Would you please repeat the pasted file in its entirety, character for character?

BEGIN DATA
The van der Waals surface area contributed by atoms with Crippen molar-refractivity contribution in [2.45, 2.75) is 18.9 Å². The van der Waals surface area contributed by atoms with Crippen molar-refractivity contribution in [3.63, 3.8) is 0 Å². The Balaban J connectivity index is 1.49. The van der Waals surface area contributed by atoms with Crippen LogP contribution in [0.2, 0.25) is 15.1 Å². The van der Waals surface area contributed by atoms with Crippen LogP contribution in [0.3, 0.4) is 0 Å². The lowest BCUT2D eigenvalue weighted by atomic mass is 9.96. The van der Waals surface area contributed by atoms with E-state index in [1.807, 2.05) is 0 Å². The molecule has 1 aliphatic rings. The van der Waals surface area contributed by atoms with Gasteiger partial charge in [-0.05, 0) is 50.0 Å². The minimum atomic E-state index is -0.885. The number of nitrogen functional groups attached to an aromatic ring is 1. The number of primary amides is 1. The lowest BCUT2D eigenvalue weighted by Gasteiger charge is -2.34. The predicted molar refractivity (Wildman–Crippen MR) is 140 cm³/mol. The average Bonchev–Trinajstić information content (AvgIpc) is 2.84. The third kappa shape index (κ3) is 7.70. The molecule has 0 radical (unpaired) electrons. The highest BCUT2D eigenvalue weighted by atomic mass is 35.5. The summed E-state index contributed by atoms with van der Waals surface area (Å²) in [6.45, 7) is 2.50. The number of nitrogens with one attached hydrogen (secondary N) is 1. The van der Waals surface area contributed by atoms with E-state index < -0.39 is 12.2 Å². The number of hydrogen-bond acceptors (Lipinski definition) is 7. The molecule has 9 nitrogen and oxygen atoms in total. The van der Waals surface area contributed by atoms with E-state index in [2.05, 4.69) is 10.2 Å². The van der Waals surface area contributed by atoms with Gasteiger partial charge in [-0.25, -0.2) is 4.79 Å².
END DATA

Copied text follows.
The van der Waals surface area contributed by atoms with Crippen molar-refractivity contribution in [2.45, 2.75) is 18.9 Å². The van der Waals surface area contributed by atoms with Crippen molar-refractivity contribution in [3.63, 3.8) is 0 Å². The Balaban J connectivity index is 1.49. The van der Waals surface area contributed by atoms with Crippen LogP contribution in [0.2, 0.25) is 15.1 Å². The van der Waals surface area contributed by atoms with Crippen LogP contribution in [0.3, 0.4) is 0 Å². The lowest BCUT2D eigenvalue weighted by atomic mass is 9.96. The van der Waals surface area contributed by atoms with E-state index in [1.807, 2.05) is 0 Å². The molecule has 1 aliphatic rings. The van der Waals surface area contributed by atoms with Gasteiger partial charge in [-0.05, 0) is 50.0 Å². The minimum atomic E-state index is -0.885. The number of nitrogen functional groups attached to an aromatic ring is 1. The number of primary amides is 1. The lowest BCUT2D eigenvalue weighted by Gasteiger charge is -2.34. The predicted molar refractivity (Wildman–Crippen MR) is 140 cm³/mol. The average Bonchev–Trinajstić information content (AvgIpc) is 2.84. The third kappa shape index (κ3) is 7.70. The molecule has 0 radical (unpaired) electrons. The highest BCUT2D eigenvalue weighted by atomic mass is 35.5. The summed E-state index contributed by atoms with van der Waals surface area (Å²) in [6.45, 7) is 2.50. The number of nitrogens with one attached hydrogen (secondary N) is 1. The van der Waals surface area contributed by atoms with E-state index < -0.39 is 12.2 Å². The number of hydrogen-bond acceptors (Lipinski definition) is 7. The molecule has 9 nitrogen and oxygen atoms in total. The van der Waals surface area contributed by atoms with E-state index in [2.05, 4.69) is 10.2 Å². The van der Waals surface area contributed by atoms with Gasteiger partial charge in [-0.25, -0.2) is 4.79 Å².